A Variable-Rate Solution for the Problem of pH Variability

Aug 21, 2023

pH affects crop yields
“Most of the soils in Federated’s trade territory have a lot of pH variability,” said John Swanson, Federated’s procurement manager (who previously served as a Federated Agronomist).
Over years of comparing pH maps (produced with grid sampling) and customer yield maps, Swanson discovered the “significant amount of variability in the soils and yields,” which demonstrated the direct correlation between yields and pH levels.
That correlation made Swanson “strongly recommend grid soil sampling for ag lime applications.” Even if you never apply a pound of fertilizer at a variable rate, “we have found that most of the time the variable rate ag lime application will pay for the sampling and more.”  
“Reduced pH levels can reduce yields. Most crops have their highest yield potential with pH levels between 6.5 and 7,” he said.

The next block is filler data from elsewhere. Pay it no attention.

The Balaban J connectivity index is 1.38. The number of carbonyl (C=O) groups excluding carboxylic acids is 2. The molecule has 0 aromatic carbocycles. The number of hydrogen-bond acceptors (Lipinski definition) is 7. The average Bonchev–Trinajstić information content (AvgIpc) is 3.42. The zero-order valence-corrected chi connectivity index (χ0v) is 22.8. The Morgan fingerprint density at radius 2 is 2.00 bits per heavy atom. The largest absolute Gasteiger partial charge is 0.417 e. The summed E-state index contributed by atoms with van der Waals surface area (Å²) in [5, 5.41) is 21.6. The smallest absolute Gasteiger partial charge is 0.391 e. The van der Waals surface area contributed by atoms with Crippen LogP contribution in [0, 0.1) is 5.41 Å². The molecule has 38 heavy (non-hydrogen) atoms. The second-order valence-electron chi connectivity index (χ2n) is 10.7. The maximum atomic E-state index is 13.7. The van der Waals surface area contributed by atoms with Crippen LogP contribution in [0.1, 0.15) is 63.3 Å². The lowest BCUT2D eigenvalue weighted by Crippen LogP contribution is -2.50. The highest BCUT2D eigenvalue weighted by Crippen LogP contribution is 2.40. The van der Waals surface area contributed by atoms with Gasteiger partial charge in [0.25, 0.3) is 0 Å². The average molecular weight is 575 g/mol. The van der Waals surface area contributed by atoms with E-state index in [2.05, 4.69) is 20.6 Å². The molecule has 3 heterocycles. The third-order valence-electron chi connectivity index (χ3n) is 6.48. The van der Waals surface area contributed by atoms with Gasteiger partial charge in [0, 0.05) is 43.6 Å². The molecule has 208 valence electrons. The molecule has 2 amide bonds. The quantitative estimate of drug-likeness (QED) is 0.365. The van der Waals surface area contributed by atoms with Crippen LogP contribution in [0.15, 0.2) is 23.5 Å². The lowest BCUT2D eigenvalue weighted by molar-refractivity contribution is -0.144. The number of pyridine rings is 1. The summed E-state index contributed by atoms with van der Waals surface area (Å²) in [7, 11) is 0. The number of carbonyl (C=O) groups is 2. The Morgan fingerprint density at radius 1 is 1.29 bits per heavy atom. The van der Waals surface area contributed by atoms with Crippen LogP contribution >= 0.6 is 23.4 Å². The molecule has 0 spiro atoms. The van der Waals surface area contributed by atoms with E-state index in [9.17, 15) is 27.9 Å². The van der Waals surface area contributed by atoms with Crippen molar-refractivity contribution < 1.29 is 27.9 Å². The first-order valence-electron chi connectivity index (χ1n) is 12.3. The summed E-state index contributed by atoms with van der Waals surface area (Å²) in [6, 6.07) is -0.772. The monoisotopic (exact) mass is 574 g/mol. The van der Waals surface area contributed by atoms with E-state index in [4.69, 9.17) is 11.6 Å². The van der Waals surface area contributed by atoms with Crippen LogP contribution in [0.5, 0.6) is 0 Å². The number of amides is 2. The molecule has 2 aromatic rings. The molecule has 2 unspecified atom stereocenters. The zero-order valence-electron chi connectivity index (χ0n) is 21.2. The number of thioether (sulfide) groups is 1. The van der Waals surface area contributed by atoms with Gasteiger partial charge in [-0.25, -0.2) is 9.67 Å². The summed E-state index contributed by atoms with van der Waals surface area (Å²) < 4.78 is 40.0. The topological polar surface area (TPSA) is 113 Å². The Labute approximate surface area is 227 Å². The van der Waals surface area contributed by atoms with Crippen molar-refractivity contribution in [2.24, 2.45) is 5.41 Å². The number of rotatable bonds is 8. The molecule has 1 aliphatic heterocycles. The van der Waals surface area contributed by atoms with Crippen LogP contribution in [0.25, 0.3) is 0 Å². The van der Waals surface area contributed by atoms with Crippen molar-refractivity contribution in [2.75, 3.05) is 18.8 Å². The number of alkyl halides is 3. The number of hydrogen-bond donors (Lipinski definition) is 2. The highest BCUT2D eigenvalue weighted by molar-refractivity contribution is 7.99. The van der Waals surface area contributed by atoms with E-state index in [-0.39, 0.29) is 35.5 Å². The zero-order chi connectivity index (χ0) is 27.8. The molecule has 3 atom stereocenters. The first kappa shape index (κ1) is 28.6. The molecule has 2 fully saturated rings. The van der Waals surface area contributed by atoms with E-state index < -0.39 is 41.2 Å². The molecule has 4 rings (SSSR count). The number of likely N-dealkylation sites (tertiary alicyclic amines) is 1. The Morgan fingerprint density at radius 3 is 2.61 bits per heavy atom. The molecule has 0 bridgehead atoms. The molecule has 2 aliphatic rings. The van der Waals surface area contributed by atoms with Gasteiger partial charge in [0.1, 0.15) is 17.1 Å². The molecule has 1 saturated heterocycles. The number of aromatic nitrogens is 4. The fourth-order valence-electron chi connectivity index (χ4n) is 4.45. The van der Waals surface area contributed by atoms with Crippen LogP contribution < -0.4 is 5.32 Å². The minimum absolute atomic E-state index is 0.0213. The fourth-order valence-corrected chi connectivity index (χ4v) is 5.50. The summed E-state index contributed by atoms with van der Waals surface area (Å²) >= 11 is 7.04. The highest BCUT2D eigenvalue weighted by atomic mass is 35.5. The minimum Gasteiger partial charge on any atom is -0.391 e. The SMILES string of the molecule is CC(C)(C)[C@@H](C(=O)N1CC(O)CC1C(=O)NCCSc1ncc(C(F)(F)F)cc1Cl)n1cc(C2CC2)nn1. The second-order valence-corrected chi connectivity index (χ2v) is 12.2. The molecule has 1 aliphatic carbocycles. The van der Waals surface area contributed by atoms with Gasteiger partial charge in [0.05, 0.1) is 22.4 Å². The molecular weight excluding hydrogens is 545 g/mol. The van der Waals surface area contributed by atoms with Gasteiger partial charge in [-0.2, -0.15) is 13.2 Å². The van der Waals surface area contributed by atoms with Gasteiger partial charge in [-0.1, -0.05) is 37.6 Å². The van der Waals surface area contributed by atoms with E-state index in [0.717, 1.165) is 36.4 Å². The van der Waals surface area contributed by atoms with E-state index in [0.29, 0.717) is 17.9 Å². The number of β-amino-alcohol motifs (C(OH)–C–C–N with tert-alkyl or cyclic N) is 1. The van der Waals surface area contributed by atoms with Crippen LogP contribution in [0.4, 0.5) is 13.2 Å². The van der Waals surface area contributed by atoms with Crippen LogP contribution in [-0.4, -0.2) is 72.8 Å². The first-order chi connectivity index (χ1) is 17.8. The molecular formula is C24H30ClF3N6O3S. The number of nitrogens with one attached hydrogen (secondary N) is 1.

Variable rate applications are cost-effective. “Most variable-rate applications do not take any more ag lime than a blanket application,” Swanson said. And with continued use of variable rate applications – through “multiple cycles” – the average variable rates are significantly lower than flat rates.
Ag lime is best applied where it’s needed, not where the pH levels are sufficient. Variable rate applications keep costs down by preventing overapplying. And, “it also gives you yield gains where you were underapplying with a flat-rate spread,” he said.
The end result of variable rate ag lime applications is “greater overall field yield averages,” said Swanson. “Contact your local Federated Agronomist and try a field for yourself.”

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